18 November 2013
Last week, in Brussels, the EPO and OHIM held a joint seminar on the essentials of IP for EU officials. I was delighted to see that this event attracted some 130 participants, from the EU institutions, national governments and IP offices, indicating the strong awareness within the European policy-making community of the crucial role of IP and the importance of a solid basis of fact for policy discussions. The two-day seminar was the second in a series of inter-institutional initiatives launched last year with OHIM, with the aim of fostering a better knowledge and understanding of IP issues and challenges among key players in public institutions throughout Europe.
Half of the audience was drawn from a wide range of departments of the European Commission, testifying to the relevance of IP across EU policy areas. The further attendees included representatives of the EU member states, senior IP officials and members of the European Parliament. This combination of differing interests and vantage points made for a lively and extremely fruitful exchange of views, both with the lecturers, comprising patent law practitioners, academic lawyers and economists, and among the participants.
Holding the seminar in Brussels, in cooperation with the Belgian IP Office, offered an opportunity to present the EPO’s mission to the EU institutions and to reach a broader audience of EU officials. In the context of ongoing discussions on the implementation of the unitary patent package, our aim was to provide an overview of the European patent system, setting out the essential facts and highlighting the central role of the EPO.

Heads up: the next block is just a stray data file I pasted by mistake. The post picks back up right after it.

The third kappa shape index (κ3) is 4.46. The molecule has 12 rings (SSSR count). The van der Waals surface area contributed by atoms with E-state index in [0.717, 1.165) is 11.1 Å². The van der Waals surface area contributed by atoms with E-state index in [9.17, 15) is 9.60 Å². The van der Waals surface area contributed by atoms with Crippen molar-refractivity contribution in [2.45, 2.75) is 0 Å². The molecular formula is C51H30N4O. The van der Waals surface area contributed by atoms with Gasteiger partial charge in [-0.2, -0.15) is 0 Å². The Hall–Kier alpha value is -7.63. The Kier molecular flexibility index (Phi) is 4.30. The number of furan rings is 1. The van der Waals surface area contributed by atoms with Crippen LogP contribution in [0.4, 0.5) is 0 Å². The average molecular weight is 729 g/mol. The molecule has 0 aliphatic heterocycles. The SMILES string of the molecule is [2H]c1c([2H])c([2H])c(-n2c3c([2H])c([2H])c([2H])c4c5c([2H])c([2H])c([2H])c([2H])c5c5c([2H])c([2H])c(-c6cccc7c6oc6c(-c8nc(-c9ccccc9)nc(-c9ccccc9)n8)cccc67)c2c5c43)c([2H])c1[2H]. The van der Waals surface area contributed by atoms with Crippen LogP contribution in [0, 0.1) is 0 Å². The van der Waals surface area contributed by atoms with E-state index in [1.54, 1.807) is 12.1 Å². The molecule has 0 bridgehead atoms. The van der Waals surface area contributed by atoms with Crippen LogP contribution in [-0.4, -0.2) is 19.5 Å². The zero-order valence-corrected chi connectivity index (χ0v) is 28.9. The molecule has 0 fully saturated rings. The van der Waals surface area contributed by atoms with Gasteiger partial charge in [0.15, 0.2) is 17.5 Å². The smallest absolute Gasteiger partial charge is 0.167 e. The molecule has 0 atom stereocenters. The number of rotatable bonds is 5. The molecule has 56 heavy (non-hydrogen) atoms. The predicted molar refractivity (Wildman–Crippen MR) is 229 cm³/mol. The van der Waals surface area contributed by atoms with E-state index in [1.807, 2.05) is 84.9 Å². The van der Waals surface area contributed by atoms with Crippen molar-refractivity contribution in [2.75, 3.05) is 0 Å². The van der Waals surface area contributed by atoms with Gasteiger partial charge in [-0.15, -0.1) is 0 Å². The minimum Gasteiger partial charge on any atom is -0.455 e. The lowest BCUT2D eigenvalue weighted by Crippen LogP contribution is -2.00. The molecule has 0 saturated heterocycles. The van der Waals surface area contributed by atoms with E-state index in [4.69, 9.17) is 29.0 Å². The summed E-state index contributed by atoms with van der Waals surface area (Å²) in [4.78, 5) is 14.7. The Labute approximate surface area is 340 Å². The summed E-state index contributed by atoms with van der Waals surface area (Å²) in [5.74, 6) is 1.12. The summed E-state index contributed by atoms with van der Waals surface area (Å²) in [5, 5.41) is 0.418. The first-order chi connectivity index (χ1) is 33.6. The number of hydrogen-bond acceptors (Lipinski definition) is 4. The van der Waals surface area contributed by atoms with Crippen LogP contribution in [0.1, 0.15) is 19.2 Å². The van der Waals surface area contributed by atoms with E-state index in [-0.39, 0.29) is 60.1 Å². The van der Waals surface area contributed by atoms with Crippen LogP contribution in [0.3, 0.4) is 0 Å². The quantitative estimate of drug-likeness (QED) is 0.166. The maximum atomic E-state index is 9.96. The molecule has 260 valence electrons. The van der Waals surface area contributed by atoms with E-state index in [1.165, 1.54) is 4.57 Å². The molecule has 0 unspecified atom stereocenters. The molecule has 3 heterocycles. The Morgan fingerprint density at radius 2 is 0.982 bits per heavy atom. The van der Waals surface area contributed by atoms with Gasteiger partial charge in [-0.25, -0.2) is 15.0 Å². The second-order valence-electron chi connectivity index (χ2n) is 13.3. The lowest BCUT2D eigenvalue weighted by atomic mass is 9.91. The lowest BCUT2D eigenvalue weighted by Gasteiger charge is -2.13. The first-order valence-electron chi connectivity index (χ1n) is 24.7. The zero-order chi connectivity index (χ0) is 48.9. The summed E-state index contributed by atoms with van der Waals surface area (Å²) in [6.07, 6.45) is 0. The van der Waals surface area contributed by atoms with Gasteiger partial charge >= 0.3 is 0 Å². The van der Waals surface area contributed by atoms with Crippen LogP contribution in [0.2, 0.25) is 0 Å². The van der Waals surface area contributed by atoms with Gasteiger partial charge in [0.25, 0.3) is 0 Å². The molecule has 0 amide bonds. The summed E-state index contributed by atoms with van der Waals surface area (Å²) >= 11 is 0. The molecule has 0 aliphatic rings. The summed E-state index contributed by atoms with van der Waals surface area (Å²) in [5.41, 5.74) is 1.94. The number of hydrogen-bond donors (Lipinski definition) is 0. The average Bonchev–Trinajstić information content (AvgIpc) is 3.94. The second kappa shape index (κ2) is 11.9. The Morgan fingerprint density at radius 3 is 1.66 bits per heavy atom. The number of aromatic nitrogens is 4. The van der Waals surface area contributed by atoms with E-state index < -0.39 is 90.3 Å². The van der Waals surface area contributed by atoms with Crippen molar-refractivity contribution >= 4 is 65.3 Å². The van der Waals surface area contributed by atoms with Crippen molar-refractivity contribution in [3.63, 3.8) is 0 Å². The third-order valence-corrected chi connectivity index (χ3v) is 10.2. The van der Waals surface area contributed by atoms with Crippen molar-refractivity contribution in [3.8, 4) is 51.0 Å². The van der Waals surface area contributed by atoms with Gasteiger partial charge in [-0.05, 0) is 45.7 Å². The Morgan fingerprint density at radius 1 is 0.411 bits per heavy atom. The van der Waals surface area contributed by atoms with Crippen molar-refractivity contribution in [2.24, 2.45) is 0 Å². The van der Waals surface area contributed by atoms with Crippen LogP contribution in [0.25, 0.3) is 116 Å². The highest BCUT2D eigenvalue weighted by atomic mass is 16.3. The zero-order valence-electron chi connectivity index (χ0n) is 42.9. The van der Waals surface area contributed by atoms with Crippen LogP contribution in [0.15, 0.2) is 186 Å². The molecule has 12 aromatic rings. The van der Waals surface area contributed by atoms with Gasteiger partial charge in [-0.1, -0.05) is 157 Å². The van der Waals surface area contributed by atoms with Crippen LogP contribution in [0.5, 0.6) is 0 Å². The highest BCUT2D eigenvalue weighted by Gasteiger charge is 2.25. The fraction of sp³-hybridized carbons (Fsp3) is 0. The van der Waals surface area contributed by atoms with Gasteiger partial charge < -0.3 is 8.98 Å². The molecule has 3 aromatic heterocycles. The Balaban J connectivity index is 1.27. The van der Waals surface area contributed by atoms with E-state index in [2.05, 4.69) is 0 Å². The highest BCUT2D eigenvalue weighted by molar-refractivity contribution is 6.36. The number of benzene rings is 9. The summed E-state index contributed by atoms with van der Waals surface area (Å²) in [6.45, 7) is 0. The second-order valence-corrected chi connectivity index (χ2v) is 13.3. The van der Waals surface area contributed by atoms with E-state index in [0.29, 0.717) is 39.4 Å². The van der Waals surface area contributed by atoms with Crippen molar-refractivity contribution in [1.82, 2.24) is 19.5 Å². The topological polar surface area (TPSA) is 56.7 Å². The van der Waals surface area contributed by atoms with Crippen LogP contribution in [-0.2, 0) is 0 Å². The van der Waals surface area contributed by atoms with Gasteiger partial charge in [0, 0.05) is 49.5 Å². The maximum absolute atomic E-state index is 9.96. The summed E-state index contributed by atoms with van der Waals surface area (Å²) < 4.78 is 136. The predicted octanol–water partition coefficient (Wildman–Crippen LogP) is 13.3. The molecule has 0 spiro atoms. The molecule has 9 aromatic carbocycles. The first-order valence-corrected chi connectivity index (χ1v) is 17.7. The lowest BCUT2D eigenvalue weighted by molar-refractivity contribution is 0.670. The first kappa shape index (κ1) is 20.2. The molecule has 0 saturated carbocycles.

The seminar served, moreover, as a platform for sharing insights with members of the EU policy-making community about recent developments in important patent-related policy debates, such as the current discussions of the Select and Preparatory Committees and the EU trade negotiations. For example, the EU representatives in charge of the negotiations on the proposed Transatlantic Trade and Investment Partnership had an opportunity to exchange views directly with IP specialists. This, to me, seems exceptionally important and valuable.
The spotlight was also on the results of the recent joint EPO-OHIM study, confirming the importance of IP and patents for all citizens in Europe. The participants agreed that IP must be a cornerstone of our continent’s innovation and industry policy. Raising IP awareness in Europe is a major task which needs a fully coordinated policy involving actors at European and national level, with particular emphasis on the national patent offices. The EPO is committed to support the efforts in this area and will continue to provide the necessary information and expertise.